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Fractional ownership: Get a piece of a vacation home

A second home has been called the ultimate discretionary purchase -- something that many people would like to have but no one needs. People who do own a place at the beach, the lake or in the mountains often are quick to express frustration at not being able to spend more time there. It hardly makes sense to have the expense of a mortgage, upkeep, insurance and taxes for a place you don't use more than a couple of weeks a year.

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To deal with that situation, family members and friends often have joined forces to buy a place. It cuts down on the cost and everyone gets to enjoy a place that's more than just a hotel room. In 1994, a new concept debuted in the United States -- fractional ownership of vacation homes. Patterned after fractional ownership of private jets, the concept formalizes the idea of a group of relatives or buddies pooling their resources to buy a getaway place.

Fractional ownership offers individuals the opportunity to buy partial ownership of a really nice place in a resort area. We're talking chalets with walk-out skiing in the Rockies, oceanfront houses or condos, or island properties in the Caribbean and Europe, often with resort-style amenities including on-site restaurants, fitness clubs, golf courses and a concierge service.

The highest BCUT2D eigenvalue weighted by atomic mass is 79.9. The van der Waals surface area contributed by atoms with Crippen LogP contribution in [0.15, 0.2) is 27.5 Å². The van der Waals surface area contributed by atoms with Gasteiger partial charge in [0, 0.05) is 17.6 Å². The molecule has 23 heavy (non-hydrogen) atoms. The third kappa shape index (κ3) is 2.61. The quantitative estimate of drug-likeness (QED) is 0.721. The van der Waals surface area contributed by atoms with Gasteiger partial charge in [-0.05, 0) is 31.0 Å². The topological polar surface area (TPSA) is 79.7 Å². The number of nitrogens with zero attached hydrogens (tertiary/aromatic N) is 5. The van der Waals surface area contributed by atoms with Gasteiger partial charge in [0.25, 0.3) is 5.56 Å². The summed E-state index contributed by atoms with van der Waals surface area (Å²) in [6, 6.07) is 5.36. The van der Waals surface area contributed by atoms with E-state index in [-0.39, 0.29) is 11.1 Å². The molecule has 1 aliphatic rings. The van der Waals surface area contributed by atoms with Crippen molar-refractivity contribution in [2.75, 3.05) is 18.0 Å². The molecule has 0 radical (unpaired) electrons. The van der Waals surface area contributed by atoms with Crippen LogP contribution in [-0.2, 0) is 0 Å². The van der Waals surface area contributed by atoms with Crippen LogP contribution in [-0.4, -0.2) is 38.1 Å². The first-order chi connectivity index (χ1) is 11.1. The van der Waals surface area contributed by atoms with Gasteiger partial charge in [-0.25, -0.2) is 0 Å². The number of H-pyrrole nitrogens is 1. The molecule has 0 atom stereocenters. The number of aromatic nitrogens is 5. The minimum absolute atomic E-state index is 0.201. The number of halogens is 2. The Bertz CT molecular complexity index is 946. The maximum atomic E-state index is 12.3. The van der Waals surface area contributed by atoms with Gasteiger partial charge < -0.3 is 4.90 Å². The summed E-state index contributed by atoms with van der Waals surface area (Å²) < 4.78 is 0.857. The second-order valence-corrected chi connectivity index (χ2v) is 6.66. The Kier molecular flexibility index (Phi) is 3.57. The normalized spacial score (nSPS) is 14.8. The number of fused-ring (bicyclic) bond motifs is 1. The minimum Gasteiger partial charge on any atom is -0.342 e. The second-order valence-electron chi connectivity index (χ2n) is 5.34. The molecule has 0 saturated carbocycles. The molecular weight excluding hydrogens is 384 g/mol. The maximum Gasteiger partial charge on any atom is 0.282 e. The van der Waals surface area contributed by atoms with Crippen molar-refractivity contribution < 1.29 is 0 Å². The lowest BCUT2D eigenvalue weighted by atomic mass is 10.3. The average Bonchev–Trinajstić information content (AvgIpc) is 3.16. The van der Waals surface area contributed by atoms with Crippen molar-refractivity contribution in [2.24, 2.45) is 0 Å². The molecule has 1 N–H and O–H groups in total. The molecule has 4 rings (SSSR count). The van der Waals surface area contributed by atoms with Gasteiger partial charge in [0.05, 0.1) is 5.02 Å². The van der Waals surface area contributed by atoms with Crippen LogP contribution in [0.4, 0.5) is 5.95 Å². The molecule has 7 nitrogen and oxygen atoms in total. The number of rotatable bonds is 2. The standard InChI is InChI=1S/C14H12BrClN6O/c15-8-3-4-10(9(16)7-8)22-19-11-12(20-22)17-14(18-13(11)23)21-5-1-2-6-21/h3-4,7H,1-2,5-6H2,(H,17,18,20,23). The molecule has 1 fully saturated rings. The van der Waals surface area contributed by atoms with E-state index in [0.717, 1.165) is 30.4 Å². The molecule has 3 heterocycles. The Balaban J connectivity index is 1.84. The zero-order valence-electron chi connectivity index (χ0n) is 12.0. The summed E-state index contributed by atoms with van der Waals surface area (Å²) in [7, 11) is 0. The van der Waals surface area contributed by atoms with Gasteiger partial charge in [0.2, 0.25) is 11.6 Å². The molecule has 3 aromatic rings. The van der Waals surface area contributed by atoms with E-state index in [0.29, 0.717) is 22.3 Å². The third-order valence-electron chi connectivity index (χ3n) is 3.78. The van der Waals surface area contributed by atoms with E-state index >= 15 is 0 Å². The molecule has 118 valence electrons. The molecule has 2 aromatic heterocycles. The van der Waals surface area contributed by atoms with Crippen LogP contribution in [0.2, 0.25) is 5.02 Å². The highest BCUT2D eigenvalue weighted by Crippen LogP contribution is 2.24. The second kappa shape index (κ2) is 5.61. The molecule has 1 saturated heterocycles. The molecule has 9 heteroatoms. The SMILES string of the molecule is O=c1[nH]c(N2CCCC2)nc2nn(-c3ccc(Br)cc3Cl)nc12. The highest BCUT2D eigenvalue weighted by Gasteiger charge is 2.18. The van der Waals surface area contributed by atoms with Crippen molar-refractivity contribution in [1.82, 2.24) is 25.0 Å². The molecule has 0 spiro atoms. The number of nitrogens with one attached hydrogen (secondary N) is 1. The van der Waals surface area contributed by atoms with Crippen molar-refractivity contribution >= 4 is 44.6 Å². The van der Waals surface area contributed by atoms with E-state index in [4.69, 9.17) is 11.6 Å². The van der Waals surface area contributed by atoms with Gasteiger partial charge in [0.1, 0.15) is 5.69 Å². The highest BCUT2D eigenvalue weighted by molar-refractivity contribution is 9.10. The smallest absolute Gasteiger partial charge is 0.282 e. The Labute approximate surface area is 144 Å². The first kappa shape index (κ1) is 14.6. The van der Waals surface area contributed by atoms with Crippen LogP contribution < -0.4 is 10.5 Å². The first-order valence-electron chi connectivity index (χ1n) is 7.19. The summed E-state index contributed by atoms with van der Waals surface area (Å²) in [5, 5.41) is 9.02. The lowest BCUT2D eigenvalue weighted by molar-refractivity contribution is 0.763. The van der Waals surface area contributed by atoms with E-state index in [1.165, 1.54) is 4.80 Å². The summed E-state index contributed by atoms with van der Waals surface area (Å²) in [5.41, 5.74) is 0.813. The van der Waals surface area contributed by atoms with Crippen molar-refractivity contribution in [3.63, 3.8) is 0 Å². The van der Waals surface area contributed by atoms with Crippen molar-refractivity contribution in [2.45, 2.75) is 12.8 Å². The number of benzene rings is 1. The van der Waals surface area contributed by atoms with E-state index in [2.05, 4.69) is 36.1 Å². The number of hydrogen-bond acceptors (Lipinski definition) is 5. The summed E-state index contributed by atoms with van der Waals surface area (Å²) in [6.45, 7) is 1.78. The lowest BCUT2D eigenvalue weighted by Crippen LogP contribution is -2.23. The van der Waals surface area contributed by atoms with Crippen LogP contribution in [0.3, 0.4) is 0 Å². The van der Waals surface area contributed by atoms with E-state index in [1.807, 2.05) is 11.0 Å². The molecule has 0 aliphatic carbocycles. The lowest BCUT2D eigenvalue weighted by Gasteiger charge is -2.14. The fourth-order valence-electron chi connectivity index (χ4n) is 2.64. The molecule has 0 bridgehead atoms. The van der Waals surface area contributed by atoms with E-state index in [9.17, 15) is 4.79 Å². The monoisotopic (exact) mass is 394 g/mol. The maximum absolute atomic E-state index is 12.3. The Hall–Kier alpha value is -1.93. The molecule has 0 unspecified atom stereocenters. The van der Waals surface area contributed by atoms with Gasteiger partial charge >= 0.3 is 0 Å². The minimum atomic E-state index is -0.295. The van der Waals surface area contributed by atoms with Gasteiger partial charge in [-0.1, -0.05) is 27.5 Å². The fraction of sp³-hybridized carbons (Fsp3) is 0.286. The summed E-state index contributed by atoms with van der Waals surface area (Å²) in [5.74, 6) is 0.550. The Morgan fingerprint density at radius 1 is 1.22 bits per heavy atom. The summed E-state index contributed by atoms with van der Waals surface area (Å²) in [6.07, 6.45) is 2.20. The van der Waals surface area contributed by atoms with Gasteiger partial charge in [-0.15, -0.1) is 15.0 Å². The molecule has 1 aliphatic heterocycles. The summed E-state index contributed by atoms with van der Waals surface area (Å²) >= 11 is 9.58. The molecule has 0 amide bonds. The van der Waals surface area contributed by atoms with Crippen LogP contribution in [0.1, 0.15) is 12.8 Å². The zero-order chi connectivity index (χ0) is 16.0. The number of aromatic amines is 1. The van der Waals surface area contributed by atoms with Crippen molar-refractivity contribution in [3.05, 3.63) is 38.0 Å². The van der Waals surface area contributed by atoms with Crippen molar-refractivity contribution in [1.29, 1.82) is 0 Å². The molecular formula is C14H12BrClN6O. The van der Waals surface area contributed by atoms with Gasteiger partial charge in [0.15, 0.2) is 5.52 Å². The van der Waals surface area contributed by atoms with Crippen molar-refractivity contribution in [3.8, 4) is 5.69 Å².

The arrangements usually divide the ownership into fourths, eighths, or 13ths, with each owner having an equal number of days a year to use the unit. The owners buy their shares from a management company, which handles maintenance and scheduling everyone's time.

Similar to time shares
If it sounds a lot like a time share, that's because there are similarities. The more fractions that are sold, the more it resembles a time share. Both can be bought as deeded properties (some time shares are now sold as club memberships instead of time in a specific unit), and can be rented out, shared with family and friends, sold or left to someone in a will.

Like time shares or any kind of resort property, there are small players and big guns in the business. If you're in love with one locale and could see yourself going back to the same place over and over, a small company could be just the ticket. If you'd like more flexibility, some major corporations such as Ritz-Carlton, the Four Seasons, Disney and Marriott also are in the business. All of them have resorts in various parts of the country, and even in the Caribbean and Europe, with the opportunity to swap time at other destinations.

The big difference: money
The big differences between time shares and fractional ownership properties are prices, financing and fees. While time shares can be had for a few thousand dollars, fractional ownerships can run $100,000 or more -- much more.

"We have a property in Aspen now that the quarter shares are $1.5 million," says Doug Freyschlag, president of Denver-based Alpine Quarters. "Even at that price level, it still makes just as much sense as any other level."

With that kind of price tag, buyers aren't subjected to the "you have to make a decision today" aggressive sales pitch that is still the prevailing strategy in the time share industry. While most developers offer their own financing for time shares (the terms are akin to those of a personal loan, in the 14 percent interest range), it's generally not an option for fractional ownership properties because the purchase is too large.

 
 
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